Two major cloud providers — Amazon Web Services and Rackspace — had to scramble this weekend to reboot a good chunk of their customers’ compute instances due to a mysterious but apparently critical Xen hypervisor issue.
As it became evident that Xen was the heart of the matter, cloud experts (and VMware marketing people) quickly weighed in to say that live migration capability — which allows virtual machines (VMs) to be moved between physical machines without being shut down, would have mitigated a lot if not all of this trauma. With live migration, the cloud provider could move the guest VM onto another host, and reboot the old host. But enabling that feature is easier said than done or everyone would do it.
As of now however, just [company]VMware[/company] and [company]Google[/company] do so. Google built its live migration and related maintenance capabilities from the ground up. VMware can move VMs between servers running in vSphere environments and will add that capability to vCloud Air over time. It’s somewhat easier for VMware to do this because it controls both sides of the transaction. Amazon and Rackspace public clouds rely on a legacy (read: old) hypervisor in Xen and use older cloud orchestration technology, which mandates that they have to do the requisite patching, said Gigaom Analyst MSV Janakiram.
AWS could be working on live migration, perhaps for an AWS re:Invent reveal in November. But if it is we wouldn’t expect the company to say so and it did not. Asked about any plans for live migration, a spokeswoman said via email that the company continuously maintains its cloud to avoid problems but that in any case live migration per se is no silver bullet. She wrote:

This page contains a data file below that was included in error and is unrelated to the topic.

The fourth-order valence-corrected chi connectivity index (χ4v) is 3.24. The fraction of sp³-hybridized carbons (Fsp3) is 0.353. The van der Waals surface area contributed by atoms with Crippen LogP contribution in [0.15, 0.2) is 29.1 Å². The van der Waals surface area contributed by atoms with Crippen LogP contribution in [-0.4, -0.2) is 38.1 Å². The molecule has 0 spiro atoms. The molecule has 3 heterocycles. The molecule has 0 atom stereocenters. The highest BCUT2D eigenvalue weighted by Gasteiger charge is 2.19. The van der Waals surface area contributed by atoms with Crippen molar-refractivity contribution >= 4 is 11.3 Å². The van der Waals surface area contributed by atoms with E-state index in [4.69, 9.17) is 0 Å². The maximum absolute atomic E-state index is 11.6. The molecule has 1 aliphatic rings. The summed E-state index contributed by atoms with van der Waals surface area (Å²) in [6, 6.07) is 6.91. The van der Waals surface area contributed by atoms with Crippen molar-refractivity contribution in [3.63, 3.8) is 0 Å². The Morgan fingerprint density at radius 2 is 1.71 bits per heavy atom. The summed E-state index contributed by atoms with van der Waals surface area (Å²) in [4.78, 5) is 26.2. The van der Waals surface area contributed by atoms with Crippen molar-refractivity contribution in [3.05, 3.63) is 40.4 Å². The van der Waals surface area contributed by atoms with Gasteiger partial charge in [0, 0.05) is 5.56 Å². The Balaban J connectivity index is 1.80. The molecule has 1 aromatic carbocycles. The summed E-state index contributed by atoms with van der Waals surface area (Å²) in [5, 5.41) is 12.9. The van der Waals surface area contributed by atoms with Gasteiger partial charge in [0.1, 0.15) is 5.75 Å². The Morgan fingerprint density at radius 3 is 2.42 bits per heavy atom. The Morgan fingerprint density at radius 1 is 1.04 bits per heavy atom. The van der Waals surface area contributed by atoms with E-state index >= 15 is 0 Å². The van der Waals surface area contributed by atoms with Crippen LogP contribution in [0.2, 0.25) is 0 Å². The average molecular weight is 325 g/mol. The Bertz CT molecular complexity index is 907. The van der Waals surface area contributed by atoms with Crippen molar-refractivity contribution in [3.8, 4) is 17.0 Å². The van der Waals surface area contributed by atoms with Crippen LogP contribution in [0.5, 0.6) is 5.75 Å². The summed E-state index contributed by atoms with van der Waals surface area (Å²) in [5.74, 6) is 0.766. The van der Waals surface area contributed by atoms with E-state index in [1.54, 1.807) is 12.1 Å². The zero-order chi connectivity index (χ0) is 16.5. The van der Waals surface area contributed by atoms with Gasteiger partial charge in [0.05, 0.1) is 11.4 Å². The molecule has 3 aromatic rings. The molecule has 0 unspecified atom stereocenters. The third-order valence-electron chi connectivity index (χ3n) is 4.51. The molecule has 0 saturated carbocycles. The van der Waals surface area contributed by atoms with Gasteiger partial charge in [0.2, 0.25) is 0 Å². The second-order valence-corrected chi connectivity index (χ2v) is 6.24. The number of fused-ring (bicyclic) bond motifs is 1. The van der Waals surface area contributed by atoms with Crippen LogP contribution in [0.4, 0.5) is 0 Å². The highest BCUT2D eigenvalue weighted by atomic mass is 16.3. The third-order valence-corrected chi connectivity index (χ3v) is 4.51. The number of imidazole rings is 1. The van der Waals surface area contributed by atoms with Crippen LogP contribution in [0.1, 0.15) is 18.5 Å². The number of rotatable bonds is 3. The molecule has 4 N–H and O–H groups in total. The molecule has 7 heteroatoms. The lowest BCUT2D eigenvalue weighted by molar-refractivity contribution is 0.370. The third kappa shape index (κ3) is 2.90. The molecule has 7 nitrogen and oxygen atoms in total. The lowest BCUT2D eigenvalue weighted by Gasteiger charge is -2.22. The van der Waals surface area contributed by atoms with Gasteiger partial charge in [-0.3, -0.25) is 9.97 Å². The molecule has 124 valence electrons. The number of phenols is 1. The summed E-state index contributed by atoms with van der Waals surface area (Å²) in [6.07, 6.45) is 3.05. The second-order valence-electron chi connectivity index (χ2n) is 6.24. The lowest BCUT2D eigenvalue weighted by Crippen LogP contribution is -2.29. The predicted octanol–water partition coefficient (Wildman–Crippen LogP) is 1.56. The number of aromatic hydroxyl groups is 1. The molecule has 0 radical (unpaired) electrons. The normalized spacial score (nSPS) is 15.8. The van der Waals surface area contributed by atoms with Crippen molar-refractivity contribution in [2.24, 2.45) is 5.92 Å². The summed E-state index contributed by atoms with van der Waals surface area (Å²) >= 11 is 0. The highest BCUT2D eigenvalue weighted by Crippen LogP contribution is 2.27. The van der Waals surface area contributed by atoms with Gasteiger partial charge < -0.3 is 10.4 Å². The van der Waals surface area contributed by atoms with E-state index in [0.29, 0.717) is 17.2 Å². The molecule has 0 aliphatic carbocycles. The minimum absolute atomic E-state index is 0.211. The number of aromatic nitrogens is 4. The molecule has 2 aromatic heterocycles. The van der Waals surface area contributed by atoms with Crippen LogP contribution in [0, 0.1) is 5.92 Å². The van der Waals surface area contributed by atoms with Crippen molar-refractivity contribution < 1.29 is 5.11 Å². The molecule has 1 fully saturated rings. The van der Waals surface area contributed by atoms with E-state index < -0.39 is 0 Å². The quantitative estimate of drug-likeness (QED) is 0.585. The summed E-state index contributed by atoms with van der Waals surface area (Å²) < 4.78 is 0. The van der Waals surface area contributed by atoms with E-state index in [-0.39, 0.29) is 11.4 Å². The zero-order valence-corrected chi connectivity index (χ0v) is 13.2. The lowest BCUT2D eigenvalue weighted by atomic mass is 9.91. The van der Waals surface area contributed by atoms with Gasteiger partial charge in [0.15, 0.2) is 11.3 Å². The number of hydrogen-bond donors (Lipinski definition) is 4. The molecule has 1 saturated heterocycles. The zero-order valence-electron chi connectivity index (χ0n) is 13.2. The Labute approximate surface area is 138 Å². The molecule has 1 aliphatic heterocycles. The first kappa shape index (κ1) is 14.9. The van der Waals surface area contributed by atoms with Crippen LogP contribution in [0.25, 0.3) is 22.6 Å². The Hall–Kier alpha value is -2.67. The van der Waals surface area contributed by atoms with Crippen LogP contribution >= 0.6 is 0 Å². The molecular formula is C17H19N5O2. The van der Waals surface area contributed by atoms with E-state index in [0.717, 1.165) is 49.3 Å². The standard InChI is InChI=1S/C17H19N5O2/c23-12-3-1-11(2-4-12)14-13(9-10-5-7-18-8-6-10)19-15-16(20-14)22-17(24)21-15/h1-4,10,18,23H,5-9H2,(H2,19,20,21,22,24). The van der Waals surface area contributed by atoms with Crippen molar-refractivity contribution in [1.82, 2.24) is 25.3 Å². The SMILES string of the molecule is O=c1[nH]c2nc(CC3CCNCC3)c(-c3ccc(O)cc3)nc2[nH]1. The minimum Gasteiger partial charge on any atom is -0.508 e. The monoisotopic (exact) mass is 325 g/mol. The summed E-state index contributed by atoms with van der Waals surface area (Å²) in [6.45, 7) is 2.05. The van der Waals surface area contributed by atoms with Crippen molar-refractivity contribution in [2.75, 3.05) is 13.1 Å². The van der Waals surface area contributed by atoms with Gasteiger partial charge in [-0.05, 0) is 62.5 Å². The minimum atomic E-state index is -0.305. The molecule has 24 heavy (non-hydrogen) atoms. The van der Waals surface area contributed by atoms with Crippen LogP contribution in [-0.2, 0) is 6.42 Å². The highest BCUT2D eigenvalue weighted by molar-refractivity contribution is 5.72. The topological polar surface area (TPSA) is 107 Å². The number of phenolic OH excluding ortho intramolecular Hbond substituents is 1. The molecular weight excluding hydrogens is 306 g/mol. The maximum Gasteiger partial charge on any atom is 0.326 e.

Even in this case, we were able to do the vast majority of the maintenance without any customer impact. There will sometimes be cases where the specifics require that we do reboots regardless of the various maintenance capabilities we have — and we have many. There is no single capability, including live migration, that can guarantee zero customer impact. In this case, there was no way for us to avoid rebooting less than 10% of the fleet. Thus far, on the current maintenance activity, we have completed most of the instance reboots and have seen little customer impact.
(The emphasis is mine.)
Rackspace did not respond to requests for comment for this story, but I suspect we have not heard the end of this occurrence and the need for more seamless workload transfers in a customer’s cloud of choice. And, perhaps (dare we hope?) even between clouds from multiple vendors.